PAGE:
Capcom announced on Thursday that player Noel Brown will be barred from participating in Capcom Pro Tour events for the remainder of the 2016 season. The announcement marked the first time that the company had banned someone from the Pro Tour in its three-year history.
Within hours of Capcom’s announcement, organizers of both Evo and the Killer Instinct World Cup announced similar punishments for Evo 2016 and the 2016-2017 Killer Instinct World Cup Qualifying Series respectively.
Ultra Arcade, the organization that runs the Killer Instinct World Cup, also terminated its sponsorship of Brown on Thursday.
Brown has not been a major force on either the Pro Tour or the World Cup qualifiers this year, but he is a strong Ultimate Marvel vs. Capcom 3 player. He finished tied for ninth at Combo Breaker and earned a fourth-place finish the prior weekend at Toryuken.
Capcom has included a clause in its ruleset that allows the company to ban players from future events since the beginning of the Pro Tour in 2014, but this is the first time that Capcom has ever used the clause. The 2016 rules are currently unavailable online after Capcom received negative feedback from a clause that prohibited players from competing on the Pro Tour while sponsored by producers of adult content.
The bans were part of the fallout from an incident which occurred during the final stages of the Street Fighter V tournament at Combo Breaker Sunday. During a break in the action, lead organizer Rick “TheHadou” Thiher asked the crowd to pose for a picture. As the crowd returned to their seats, Brown pinched the unnamed woman’s rear. The woman’s reaction is unclear because she was not facing the camera, but she immediately looked behind her, saw Brown, and covered her mouth.
Combo Breaker organizers investigated the incident in the days following the event. On Wednesday, the tournament announced that Brown would be banned from participating in at least the 2017 edition of the event. Organizers stated that the team “will re-evaluate Mr. Brown’s eligibility to attend [Combo Breaker] events in 2018.”
Capcom stated that a second offense would result in a lifetime ban for Brown, although it is unclear whether the company means a second harassment-related offense or a second offense in general. The company also noted that the punishment will serve as a baseline for future offenses by other players.
For his part, Brown claims that the incident was not harassment.
In a now-deleted post on Facebook on Wednesday, Brown said that the woman touched him in a similar manner the night before the recorded incident. He also claimed that he, the woman, and the woman’s boyfriend were all friendly with each other after the event, even after seeing a screenshot of the recorded incident.
Brown posted screenshots of a conversation that purportedly took place between the woman and Thiher, in which she claimed that the incident was “nothing serious.” In another screenshot, she apologized role in the incident and for a choice of wording that made it seem more severe than she had intended.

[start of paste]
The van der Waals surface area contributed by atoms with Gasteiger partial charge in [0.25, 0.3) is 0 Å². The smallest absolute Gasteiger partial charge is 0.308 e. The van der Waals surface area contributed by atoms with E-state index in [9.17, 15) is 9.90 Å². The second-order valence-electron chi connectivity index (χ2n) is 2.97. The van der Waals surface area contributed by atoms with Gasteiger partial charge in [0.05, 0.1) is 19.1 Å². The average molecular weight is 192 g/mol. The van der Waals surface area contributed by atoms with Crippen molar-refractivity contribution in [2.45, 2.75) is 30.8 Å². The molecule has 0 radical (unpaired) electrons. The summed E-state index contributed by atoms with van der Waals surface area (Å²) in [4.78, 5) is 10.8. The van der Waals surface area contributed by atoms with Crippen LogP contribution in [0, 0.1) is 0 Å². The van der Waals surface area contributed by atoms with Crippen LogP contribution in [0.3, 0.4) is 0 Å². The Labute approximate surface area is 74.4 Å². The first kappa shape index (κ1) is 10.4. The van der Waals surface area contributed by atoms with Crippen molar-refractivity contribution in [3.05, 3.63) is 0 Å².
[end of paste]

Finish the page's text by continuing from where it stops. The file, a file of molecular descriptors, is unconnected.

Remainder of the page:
“[It is] pretty clear to me if you read the text messages that we were just playing,” Brown said in a direct message on Twitter to The Daily Dot. “[I don’t know] if the other parties involved are willing to say it publicly because it makes them look bad but I’d rather not press the issue further.”
Brown’s conversation with The Daily Dot took place before Capcom, Evo, and Ultra Arcade announced their bans.
After those announcements, Brown took to Twitter to plead his case to Evo and Capcom Pro Tour organizers. He tweeted the screenshots to the official accounts in a response. The screenshots and all related Tweets have since been deleted.
This is not Brown’s first high-profile ban from an event. In 2011 he got into a physical altercation with another player during a weekly tournament. Both players were suspended for three weeks.
Brown was also involved in a physical altercation during CEO 2013 after allegedly walking in on an ex-girlfriend and another competitor engaging in an intimate encounter. Brown allegedly fought the competitor and struck his ex during the fight. He was arrested and charged with domestic assault, then later charged with witness intimidation and violation of his pre-trial release conditions when he made contact with his ex. All charges were eventually dropped in both cases.
In another now-deleted Facebook post made on Tuesday, Brown claimed that he and the ex had gotten back together shortly before CEO. He said that his ex was hit when she attempted to break up the fight between Brown and the other competitor.
Both incidents occurred before the creation of both the Capcom Pro Tour and the Killer Instinct World Cup.
Multi-event bans like the one Brown received have been historically rare within the fighting game community. Until the recent boom of circuits like the Capcom Pro Tour and the Killer Instinct World Cup, no fighting game had a true governing body. An individual tournament only had control over its own event, so a ban at one tournament would not guarantee a ban at another event.
Capcom’s ban applies only to the Street Fighter V tournaments that make up the Pro Tour. Likewise, Ultra Arcade’s ban only applies to Killer Instinct tournaments that serve as qualifiers for the World Cup. Many of these tournaments are held at events that host tournaments for multiple fighting games.
Representatives for both Capcom and Ultra Arcade confirmed that organizers of these events may still allow Brown to compete in tournaments in other games. No tournament besides Evo publicly stated Brown’s eligibility status as of Thursday night.